Remember that movie “The Andromeda Strain”? Released in 1971 and based on Michael Crichton’s 1969 novel of the same name, it starred Arthur Hill, James Olson, Kate Reid and David Wayne as a team of scientists who investigate a deadly organism of extraterrestrial origin that rides into earth on a U.S. military satellite.
The satellite lands near the town of Piedmont, New Mexico, and people start dropping dead immediately. Well, except for a 6-month old baby and a 69-year-old alcoholic. The baby survived because his blood was alkaline from crying continuously, and the alcoholic survived because his blood was acidic from drinking Sterno.
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Maybe there’s a lesson for us there. Cry your eyes out while drinking everything in sight. Yeah, I could do that, no problem. Pass the wine and Kleenex. Deadly germs begone. (Note: Do not, under any circumstances, drink Sterno.)
Anyway, the scientists are sent to a top-secret underground facility in Nevada (Code Name: Wildfire), where they undergo a full day of decontamination procedures, descending through four disinfection levels to a fifth level where the labs are located. At one point, they go through a chamber where the first layer of their skin is sheared off to avoid bringing any germs into the facility.
I wish I had one of those decontamination chambers right now. Every time I leave the house and have to go into a store, the whole situation is fraught with psychological peril.
I ran the gauntlet at Costco last week – took advantage of the “senior shopping” hours – and even though I wore a mask (scrounged up one of those white paper-ish masks in the basement), stayed apart from people as best I could, and did my best to get in, get my stuff, and get out (grocery list diagrammed for various sections of the store), I still came out of there feeling like I needed an Andromeda Strain decontamination chamber.
If this thing goes on for a while, some enterprising soul could do a brisk business installing them on cars, doors, mailboxes and healthcare facilities. But since that’s not an option right now, we’re all doing the best we can to keep ourselves and our loved ones safe in this new sci-fi world we’re living in.
For us, that means Tim never goes into any stores because of his compromised immune system. So I get to suit up like the Andromeda scientists. Well, as best as I can with gloves and a mask. If only I had one of those sealed protective suits.
When I come out of a store, I load everything into the back of the Subie, leave the mask and gloves on the floor of the back seat, and use one of our precious Clorox wipes on my hands. Yes, even though I wear gloves. Just in case I took them off at any point in the store. You don’t realize how many things you do automatically until you have to change your routine. And yes, we’ve investigated grocery delivery, but can’t find one who delivers to the OMP from Costco (we’re about half-way out on Bluff Road).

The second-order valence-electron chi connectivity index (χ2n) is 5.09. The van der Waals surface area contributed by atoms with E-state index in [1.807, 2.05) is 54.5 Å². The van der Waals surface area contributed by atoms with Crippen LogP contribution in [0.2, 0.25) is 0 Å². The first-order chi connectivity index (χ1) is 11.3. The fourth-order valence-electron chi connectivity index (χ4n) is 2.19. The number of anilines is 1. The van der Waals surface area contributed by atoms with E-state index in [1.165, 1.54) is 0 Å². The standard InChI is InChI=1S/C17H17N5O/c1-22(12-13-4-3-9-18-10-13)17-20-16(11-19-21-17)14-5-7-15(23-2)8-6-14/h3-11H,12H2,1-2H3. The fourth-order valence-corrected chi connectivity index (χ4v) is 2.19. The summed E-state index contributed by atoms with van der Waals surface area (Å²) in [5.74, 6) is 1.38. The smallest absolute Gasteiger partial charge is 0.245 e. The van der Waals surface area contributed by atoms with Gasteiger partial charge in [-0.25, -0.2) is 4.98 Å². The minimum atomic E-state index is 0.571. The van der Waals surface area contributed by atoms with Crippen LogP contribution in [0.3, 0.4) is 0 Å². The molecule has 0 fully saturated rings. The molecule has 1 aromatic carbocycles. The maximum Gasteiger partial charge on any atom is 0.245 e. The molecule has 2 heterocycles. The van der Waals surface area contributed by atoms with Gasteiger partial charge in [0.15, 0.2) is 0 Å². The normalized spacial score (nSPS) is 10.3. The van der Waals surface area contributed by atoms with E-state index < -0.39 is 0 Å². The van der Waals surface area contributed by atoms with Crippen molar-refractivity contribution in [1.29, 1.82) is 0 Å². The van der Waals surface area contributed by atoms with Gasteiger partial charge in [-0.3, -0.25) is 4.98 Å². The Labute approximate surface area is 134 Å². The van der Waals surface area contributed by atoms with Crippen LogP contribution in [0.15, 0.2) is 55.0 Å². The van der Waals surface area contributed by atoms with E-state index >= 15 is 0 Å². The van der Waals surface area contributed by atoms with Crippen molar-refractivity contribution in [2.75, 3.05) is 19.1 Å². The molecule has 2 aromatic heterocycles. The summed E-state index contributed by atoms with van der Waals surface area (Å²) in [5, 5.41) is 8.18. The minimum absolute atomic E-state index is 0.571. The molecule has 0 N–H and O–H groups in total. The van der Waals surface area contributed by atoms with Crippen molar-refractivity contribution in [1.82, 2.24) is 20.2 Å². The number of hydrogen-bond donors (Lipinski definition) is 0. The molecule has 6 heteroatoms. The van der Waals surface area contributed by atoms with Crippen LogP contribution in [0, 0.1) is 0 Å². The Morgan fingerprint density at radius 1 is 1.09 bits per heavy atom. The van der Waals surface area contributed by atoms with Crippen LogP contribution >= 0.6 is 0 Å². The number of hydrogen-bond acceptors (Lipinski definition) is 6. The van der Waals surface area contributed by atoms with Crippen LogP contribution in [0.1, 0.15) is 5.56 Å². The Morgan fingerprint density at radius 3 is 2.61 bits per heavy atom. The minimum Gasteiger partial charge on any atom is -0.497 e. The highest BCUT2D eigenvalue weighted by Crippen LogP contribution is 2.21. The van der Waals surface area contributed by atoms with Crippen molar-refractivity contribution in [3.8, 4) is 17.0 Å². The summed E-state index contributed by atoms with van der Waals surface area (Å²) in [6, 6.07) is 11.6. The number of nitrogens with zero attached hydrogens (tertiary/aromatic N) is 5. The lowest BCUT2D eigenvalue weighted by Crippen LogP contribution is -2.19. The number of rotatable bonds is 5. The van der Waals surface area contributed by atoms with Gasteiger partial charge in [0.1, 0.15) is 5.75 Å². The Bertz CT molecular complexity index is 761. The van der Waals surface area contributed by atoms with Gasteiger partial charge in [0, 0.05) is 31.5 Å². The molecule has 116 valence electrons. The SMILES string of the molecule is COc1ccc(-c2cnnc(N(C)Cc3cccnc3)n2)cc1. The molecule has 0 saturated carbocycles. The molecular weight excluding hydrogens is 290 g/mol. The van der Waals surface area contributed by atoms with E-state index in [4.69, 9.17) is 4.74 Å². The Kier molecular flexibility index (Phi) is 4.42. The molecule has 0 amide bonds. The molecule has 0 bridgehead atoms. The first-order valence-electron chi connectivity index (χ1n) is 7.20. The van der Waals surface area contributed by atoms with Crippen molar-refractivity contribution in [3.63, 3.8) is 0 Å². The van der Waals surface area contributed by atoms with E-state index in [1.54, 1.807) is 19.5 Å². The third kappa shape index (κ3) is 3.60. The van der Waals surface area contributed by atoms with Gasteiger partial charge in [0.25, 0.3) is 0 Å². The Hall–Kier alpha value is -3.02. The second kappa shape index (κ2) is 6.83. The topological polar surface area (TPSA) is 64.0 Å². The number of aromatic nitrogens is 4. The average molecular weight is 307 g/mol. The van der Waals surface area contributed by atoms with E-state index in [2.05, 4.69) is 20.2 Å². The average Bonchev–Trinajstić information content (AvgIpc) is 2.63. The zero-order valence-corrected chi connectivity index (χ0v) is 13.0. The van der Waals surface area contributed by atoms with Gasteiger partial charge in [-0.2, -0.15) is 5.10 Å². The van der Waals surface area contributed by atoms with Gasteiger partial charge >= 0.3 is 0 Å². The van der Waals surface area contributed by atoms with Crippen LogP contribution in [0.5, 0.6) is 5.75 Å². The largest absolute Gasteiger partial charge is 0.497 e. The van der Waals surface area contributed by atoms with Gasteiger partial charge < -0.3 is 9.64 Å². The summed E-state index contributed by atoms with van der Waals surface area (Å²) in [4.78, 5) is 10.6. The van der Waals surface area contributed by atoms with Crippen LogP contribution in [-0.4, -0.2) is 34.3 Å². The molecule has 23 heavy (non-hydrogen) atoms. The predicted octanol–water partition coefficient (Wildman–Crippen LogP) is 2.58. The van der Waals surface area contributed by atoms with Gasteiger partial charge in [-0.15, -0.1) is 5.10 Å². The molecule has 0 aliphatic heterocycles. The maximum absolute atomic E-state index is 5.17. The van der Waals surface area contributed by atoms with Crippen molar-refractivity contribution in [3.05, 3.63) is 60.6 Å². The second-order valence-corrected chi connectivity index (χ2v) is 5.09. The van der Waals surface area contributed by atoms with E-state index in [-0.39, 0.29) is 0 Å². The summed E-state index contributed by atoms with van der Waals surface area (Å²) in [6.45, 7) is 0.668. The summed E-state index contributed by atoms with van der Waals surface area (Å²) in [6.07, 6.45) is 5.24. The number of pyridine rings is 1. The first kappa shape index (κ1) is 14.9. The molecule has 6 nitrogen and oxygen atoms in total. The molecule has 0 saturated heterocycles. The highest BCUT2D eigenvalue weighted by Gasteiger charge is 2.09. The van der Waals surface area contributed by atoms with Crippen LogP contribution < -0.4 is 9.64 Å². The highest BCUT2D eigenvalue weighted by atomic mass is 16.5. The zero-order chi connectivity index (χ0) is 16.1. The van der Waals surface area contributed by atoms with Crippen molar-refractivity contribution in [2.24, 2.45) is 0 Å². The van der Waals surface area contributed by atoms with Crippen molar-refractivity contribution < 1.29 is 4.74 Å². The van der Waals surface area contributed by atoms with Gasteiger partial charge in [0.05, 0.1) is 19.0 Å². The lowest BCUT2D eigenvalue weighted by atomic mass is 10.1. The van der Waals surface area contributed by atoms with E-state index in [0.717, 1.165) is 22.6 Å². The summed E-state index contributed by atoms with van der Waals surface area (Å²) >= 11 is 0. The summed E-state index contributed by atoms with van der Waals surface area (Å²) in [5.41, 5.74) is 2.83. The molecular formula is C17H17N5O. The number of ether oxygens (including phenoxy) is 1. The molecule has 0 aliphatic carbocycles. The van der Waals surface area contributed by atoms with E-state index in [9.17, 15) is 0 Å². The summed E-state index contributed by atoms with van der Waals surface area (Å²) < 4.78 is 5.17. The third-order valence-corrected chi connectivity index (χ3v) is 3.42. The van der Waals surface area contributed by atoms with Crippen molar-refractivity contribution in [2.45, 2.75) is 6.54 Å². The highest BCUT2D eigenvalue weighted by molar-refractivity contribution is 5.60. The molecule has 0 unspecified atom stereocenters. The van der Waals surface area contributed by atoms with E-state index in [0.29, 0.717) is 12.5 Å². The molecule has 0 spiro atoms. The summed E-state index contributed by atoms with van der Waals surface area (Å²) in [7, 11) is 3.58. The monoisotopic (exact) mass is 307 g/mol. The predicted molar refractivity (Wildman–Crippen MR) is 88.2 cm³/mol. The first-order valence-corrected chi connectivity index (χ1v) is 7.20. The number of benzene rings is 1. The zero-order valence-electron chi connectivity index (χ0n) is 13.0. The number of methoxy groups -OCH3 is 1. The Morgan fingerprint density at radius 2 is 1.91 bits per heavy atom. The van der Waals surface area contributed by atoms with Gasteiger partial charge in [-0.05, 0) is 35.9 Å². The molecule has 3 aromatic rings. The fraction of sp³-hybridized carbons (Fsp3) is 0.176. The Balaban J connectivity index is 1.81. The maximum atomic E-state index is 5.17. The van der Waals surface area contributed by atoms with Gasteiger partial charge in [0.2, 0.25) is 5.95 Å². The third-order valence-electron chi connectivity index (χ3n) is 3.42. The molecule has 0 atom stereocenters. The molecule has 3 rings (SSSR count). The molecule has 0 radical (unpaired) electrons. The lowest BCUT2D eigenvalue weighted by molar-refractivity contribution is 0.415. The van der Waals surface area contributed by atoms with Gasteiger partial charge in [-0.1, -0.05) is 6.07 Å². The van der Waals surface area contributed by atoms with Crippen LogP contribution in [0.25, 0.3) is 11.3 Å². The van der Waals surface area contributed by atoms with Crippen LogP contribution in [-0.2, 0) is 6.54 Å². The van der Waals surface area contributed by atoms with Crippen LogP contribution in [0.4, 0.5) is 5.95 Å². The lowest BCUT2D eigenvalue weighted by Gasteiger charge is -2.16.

At home, I unload the stuff from the car, wipe everything down with another precious Clorox wipe, take whatever I can directly to the basement to sit for a few days, wipe down the car, wipe down the door and fridge handles, wash my hands 53 times, and rinse off our one prized mask with soap and water (surprisingly, it holds up pretty well, despite being paper-ish).
We’ve tried to stock up as best we can to avoid unnecessary trips to, well, anywhere. We appreciate Gov. Whitmer’s “Stay Home, Stay Safe” order to “flatten the curve,” and we’re doing our best to adhere to it, other than the occasional drive around the OMP to get out of the house. We will stay home until the proverbial cows come home if that’s what it takes to get us through this pandemic with the least amount of lives lost.
Still, even with all of my various precautions, every tiny symptom that crops up means certain death – in my head, anyway. Headache? Covid-19. Sniffly nose? Covid-19. Dry throat? Covid-19.
I try not to live in that state of mind. It’s allergy season, after all, and when trying to figure out whether it’s pollen or plague, I’m going with pollen until I’m down for the count.
The thing is, I take all of these precautions and I don’t even have to be out in the world all that much. I think about all the doctors, nurses, healthcare workers, grocery store staff, emergency workers, first responders and everyone else who’ve been deemed essential and are on the front lines of this deadly virus every day.
For those of us who aren’t caring for patients with Covid-19, it’s hard to imagine the mental exhaustion that accompanies going into battle every day suited up like the Andromeda Strain scientists (and I hope most of our healthcare workers actually DO have those sealed protective suits).
And they have the added worries of being away from their families, taking the virus home to their families, being with folks whose loved ones can’t be with them, and the strict decontamination measures they must take before encountering another human outside their place of work. I have family on those front lines, and I’ve read some of those decontamination accounts online. The emotional and physical toll is staggering to think about.
To call our healthcare workers superheroes hardly seems like enough, but that’s exactly what they are. Thank you a thousand times to everyone who’s in this situation. We see you. We see your devotion to your job and to humanity. And we are praying all of you through this to the other side.